Public support for the death penalty, which reached a four-decade low in 2016, has increased somewhat since then. Since 2016, opinions among Republicans and Democrats have changed little, but the share of independents favoring the death penalty has increased 8 percentage points.
The number of Americans represented by labor unions has decreased substantially since the 1950s, and a new survey finds that the decline is seen more negatively than positively by U.S. adults. The survey also finds that 55% of Americans have a favorable impression of unions, with about as many (53%) viewing business corporations favorably.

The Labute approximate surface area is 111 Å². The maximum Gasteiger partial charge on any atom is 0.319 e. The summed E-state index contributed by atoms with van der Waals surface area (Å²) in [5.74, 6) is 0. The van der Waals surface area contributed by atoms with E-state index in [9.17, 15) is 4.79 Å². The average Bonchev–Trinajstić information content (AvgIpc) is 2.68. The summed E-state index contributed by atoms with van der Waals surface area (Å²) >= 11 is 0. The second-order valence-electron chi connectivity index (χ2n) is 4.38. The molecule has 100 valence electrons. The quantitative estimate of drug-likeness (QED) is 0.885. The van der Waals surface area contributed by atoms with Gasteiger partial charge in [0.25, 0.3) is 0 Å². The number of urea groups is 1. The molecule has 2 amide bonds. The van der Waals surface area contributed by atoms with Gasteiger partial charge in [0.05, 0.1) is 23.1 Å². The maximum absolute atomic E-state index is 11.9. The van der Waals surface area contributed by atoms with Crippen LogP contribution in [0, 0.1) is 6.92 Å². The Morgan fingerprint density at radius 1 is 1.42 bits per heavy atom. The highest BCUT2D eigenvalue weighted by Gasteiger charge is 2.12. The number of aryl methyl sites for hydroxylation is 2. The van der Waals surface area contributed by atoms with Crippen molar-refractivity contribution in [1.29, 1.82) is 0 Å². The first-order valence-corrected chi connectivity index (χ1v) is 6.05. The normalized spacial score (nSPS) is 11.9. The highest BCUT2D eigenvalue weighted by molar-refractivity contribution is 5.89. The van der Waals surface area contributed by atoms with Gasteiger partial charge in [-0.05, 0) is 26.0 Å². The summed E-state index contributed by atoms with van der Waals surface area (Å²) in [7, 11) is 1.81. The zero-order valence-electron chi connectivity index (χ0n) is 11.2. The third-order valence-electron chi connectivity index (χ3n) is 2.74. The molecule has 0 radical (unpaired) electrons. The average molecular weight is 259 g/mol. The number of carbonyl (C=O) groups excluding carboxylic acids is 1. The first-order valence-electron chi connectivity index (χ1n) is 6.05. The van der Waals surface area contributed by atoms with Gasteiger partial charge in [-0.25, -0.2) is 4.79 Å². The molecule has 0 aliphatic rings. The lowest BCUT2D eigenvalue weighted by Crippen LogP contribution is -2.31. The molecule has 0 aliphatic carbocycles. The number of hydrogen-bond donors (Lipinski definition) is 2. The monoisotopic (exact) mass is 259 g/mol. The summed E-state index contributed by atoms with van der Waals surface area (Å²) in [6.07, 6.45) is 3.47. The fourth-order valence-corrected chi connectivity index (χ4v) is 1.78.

As the U.S. is on track to admit its smallest number of refugees in decades, opinions about whether the U.S. has a responsibility to accept refugees have become more polarized.
While Americans say their nation’s colleges compare relatively well with those in other countries, they offer more negative assessments of U.S. public schools.
A majority of Americans now say the Supreme Court should base its rulings on what the Constitution means today, representing a shift in public opinion.